It was the summer of 2010, and one of the biggest security breaches of all time was about to hit the web.
The government was looking to track down the owner of the website that was responsible for nearly half of all internet traffic for a whole host of reasons, including terrorism, espionage, and illicit activities.
The company, known as Cylance, had created a database of millions of US residents that had been created by the National Security Agency (NSA) using the code-named EternalBlue.
The NSA was able to access that database and, in some cases, the data that was stored there.
After the breach was exposed, the US government asked the NSA to take over the data collection effort.
The agency, unsurprisingly, declined.
In the months that followed, it began working on a new strategy for the NSA, but it wasn’t until June 2011 that it finally succeeded in gaining control of the data.
That was when the agency began secretly tapping into the servers of three major online service providers, Verizon, Google, and Facebook, and then accessing the communications of hundreds of millions more Americans, according to documents leaked by former NSA contractor Edward Snowden.
The massive data dump came as a shock to US government officials, but many in the tech community were not prepared for what was coming.
The federal government has since admitted that it had illegally accessed data from these three major providers.
As Ars Technia reported, the NSA has now admitted that the bulk of the NSA’s internet monitoring and data collection efforts took place on behalf of the Department of Homeland Security (DHS).
The NSA and DHS have admitted to a vast amount of data collection, according the Washington Post, which cited an “intelligence community document.”
In fact, the document notes that the NSA “has been collecting vast amounts of personal data from US citizens since at least 2013,” and that the collection has continued “since the inauguration of President Donald Trump.”
As Ars has reported, DHS is currently responsible for collecting the personal data of nearly 200 million people and collecting that data for a variety of reasons.
For instance, the agency collects this data for an array of national security purposes, such as protecting against terrorist threats.
The data is then passed to the intelligence community, which uses that data to target and potentially influence US citizens, the Washington Times noted.
DHS is responsible for running the National Terrorist Screening Center, a program that has collected information on over 500,000 Americans since the start of the Obama administration.
The program is also responsible for providing information to law enforcement, according a Department of Justice spokesperson.
And the data collected is used to target foreign fighters and potential terrorists.
This is a major step towards the expansion of the national security state.
In a statement to Ars, a DHS spokesperson said that “DHS is committed to keeping the United States secure, and is actively working to safeguard the privacy and civil liberties of Americans online.”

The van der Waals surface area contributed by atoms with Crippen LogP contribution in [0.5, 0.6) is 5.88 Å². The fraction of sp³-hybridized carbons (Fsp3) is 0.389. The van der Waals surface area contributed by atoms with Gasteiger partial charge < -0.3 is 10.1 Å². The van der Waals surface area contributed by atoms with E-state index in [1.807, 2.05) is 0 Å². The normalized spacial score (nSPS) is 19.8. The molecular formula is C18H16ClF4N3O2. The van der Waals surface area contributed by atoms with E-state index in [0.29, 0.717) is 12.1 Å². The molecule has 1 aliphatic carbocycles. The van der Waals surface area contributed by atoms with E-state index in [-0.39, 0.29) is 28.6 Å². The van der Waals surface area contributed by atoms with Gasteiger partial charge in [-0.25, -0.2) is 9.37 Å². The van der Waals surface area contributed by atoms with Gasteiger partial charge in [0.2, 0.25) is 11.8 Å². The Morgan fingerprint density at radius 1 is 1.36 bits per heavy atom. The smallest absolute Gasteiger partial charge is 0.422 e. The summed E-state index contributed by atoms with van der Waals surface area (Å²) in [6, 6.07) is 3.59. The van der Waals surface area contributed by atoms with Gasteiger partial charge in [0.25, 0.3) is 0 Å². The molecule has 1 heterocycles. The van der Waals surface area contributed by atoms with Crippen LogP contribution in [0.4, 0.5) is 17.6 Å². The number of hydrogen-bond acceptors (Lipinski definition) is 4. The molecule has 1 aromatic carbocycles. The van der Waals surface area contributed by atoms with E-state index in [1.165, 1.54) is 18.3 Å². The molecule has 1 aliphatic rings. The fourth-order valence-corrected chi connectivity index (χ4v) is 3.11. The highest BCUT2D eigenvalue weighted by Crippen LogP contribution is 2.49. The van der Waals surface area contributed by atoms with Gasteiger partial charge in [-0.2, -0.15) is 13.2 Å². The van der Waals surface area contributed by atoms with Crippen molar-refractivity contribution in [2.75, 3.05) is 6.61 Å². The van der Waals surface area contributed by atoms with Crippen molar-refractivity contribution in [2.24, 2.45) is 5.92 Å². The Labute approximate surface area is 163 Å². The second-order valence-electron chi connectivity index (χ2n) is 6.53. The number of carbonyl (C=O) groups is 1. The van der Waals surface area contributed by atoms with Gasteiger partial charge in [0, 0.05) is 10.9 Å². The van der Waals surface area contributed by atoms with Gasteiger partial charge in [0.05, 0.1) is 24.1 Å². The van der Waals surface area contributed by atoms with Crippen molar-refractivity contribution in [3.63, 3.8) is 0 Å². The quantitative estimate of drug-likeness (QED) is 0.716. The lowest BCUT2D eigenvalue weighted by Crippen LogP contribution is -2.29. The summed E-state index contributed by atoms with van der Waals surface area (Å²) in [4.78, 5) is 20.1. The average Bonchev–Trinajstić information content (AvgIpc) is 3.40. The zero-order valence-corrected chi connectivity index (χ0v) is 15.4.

However, the statement also acknowledged that the information that was collected had been “used for a range of DHS functions,” and it acknowledged that “the agency does not store or maintain any information on its users.”
The agency also admitted that “dealing with data from private companies and others” is not part of its duties, but said that the government was “working to create a more streamlined process for the government to retain and share data.”
The statement continued: DHS is also working with the FBI to create an integrated data management system that allows agencies to share and share the information about individuals across agencies, such that it is shared with law enforcement and intelligence agencies, in addition to the FBI and other agencies.
The statement also noted that DHS was “committed to the creation of a national data system that is fully transparent, accountable, and secure.”
The DHS spokesperson added that the agency was “in the process of creating a transparent, publicly available, and trusted data management and analytics tool.”
But the agency has been pushing back against these efforts, saying that the data is “never collected, stored, or analyzed.”
It’s not clear what the government plans to do with the data, but some cybersecurity experts are calling for a new program.
“The government is using the information to target U.S. citizens who are in the country, and to target people in the U.K. or other parts of the world for attack,” Christopher Soghoian, a former National Security Council staff member and cybersecurity expert, told Ars.
“And it’s really, really bad for cybersecurity.”
As it stands, the government is not providing a complete picture of what the data could mean.
But it’s clear that the surveillance program is in violation of the First Amendment and the Constitution’s protections against unreasonable searches and seizures.
“It’s a pretty big deal that the intelligence agencies are now collecting all of this data and using it for their own purposes,” said David Auerbach, a professor at the University of Pennsylvania who specializes in cybersecurity law and policy.
“So if the government has been collecting this data, why